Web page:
Colour in Context
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Spatiochromatic information in natural scenes

Tom Troscianko, C. Alejandro Parraga, D.J. Tolhurst
Perception, European Conference on Visual Perception (ECVP´02), Volume 31, page 149b - 2002
IF: 1.314. area: PSYCHOLOGY.
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To what extent does colour vision match the properties of natural scenes? Chromatic mechanisms are relatively more sensitive to low spatial frequencies than luminance mechanisms. Perhaps this reflects some general property of natural scenes, but empirical evidence argues against this. However, since there is separate evidence that colour vision evolved for frugivory, we asked whether the properties of scenes of fruit and foliage differ from those of general scenes. The results suggested that such scenes are indeed optimally signalled by primate spatiochromatic vision, but only for the red - green system (Párraga et al, 2002 Current Biology 12 483 - 487). What about the yellow - blue system? Its spatial properties are similar to that of the red - green system. However, we have found no spatial optimisation for foliage encoding. The problem with this system is that shadows are bluer than highlights, and are therefore not removed from dappled scenes. The only situation in which there is evidence of spatial optimality is when patches of blue sky are visible through the leaf canopy. Thus, spatial encoding by the yellow - blue system may be optimised for distinguishing between foliage and sky, or perhaps for an entirely different, yet undiscovered, class of tasks.

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BibTex references

@InProceedings\{TPT2002,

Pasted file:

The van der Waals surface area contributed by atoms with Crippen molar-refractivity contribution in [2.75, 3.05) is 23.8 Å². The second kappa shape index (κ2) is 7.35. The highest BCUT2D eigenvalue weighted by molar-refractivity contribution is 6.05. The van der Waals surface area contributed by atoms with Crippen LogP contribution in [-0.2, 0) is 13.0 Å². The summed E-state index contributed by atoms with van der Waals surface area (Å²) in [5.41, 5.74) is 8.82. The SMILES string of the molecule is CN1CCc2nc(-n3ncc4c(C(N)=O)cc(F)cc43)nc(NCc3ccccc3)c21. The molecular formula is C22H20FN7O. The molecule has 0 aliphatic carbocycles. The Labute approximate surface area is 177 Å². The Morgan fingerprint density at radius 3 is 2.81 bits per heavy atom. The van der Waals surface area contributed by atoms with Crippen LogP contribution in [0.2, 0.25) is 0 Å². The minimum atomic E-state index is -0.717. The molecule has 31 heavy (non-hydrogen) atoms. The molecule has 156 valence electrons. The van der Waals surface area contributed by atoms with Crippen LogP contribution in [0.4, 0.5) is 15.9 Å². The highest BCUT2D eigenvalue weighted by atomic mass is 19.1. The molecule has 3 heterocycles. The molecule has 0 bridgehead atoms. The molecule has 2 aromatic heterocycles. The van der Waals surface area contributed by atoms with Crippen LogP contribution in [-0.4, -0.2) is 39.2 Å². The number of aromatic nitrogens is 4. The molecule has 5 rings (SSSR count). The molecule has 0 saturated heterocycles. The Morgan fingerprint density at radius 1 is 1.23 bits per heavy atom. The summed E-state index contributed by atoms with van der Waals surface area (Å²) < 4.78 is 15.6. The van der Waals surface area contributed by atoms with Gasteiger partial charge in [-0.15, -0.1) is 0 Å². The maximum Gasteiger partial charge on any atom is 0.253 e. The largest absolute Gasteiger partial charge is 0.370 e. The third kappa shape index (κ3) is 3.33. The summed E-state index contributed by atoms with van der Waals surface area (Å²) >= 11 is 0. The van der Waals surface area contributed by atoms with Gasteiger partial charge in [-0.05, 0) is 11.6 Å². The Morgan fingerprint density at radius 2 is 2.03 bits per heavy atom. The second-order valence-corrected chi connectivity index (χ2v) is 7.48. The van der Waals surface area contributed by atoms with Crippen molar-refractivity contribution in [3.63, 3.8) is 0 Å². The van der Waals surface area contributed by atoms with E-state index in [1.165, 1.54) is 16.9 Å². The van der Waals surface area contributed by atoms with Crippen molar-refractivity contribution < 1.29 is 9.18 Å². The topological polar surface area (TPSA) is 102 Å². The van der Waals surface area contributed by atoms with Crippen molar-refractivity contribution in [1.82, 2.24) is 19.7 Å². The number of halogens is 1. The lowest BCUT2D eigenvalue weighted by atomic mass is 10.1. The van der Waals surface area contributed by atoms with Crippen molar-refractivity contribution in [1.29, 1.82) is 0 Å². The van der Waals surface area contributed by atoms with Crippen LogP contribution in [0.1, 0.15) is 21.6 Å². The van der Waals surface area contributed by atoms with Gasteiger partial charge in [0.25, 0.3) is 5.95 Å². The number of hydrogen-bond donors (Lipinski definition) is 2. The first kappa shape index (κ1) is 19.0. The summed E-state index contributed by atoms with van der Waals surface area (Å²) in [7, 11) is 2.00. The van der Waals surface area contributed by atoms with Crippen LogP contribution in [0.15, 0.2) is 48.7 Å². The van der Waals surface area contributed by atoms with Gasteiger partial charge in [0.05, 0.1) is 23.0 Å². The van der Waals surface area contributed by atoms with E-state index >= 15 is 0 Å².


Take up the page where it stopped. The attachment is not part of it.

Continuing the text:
author       = "Tom Troscianko and C. Alejandro Parraga and D.J. Tolhurst",
  title        = "Spatiochromatic information in natural scenes",
  booktitle    = "Perception, European Conference on Visual Perception (ECVP\´02)",
  volume       = "31",
  pages        = "149b",
  year         = "2002",
  abstract     = "To what extent does colour vision match the properties of natural scenes? Chromatic mechanisms are relatively more sensitive to low spatial frequencies than luminance mechanisms. Perhaps this reflects some general property of natural scenes, but empirical evidence argues against this. However, since there is separate evidence that colour vision evolved for frugivory, we asked whether the properties of scenes of fruit and foliage differ from those of general scenes. The results suggested that such scenes are indeed optimally signalled by primate spatiochromatic vision, but only for the red - green system (P\'arraga et al, 2002 Current Biology 12 483 - 487). What about the yellow - blue system? Its spatial properties are similar to that of the red - green system. However, we have found no spatial optimisation for foliage encoding. The problem with this system is that shadows are bluer than highlights, and are therefore not removed from dappled scenes. The only situation in which there is evidence of spatial optimality is when patches of blue sky are visible through the leaf canopy. Thus, spatial encoding by the yellow - blue system may be optimised for distinguishing between foliage and sky, or perhaps for an entirely different, yet undiscovered, class of tasks.",
  ifactor      = "1.314",
  area         = "PSYCHOLOGY",
  url          = "http://cat.uab.es/Public/Publications/2002/TPT2002"
}

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